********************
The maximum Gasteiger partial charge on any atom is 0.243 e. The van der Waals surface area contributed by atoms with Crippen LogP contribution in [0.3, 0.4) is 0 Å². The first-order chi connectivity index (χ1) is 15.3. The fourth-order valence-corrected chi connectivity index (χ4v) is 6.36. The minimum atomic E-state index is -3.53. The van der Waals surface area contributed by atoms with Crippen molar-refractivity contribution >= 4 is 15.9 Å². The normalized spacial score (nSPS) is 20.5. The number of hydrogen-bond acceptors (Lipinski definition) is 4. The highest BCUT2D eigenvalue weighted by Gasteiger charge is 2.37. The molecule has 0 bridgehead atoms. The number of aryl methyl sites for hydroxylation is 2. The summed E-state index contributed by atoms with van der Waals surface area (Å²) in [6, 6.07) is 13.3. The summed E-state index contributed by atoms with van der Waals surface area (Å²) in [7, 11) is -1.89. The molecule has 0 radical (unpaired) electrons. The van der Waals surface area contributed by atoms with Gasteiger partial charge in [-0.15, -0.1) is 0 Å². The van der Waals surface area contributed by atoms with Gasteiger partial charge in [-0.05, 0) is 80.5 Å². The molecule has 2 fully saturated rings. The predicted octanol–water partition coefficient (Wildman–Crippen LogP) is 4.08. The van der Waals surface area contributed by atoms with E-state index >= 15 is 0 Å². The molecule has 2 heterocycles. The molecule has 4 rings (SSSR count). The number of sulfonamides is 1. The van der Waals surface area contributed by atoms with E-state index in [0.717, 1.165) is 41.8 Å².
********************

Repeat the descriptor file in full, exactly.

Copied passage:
The maximum Gasteiger partial charge on any atom is 0.243 e. The van der Waals surface area contributed by atoms with Crippen LogP contribution in [0.3, 0.4) is 0 Å². The first-order chi connectivity index (χ1) is 15.3. The fourth-order valence-corrected chi connectivity index (χ4v) is 6.36. The minimum atomic E-state index is -3.53. The van der Waals surface area contributed by atoms with Crippen molar-refractivity contribution >= 4 is 15.9 Å². The normalized spacial score (nSPS) is 20.5. The number of hydrogen-bond acceptors (Lipinski definition) is 4. The highest BCUT2D eigenvalue weighted by Gasteiger charge is 2.37. The molecule has 0 bridgehead atoms. The number of aryl methyl sites for hydroxylation is 2. The summed E-state index contributed by atoms with van der Waals surface area (Å²) in [6, 6.07) is 13.3. The summed E-state index contributed by atoms with van der Waals surface area (Å²) in [7, 11) is -1.89. The molecule has 0 radical (unpaired) electrons. The van der Waals surface area contributed by atoms with Gasteiger partial charge in [-0.15, -0.1) is 0 Å². The van der Waals surface area contributed by atoms with Gasteiger partial charge in [-0.05, 0) is 80.5 Å². The molecule has 2 fully saturated rings. The predicted octanol–water partition coefficient (Wildman–Crippen LogP) is 4.08. The van der Waals surface area contributed by atoms with E-state index >= 15 is 0 Å². The molecule has 2 heterocycles. The molecule has 4 rings (SSSR count). The number of sulfonamides is 1. The van der Waals surface area contributed by atoms with E-state index in [0.717, 1.165) is 41.8 Å².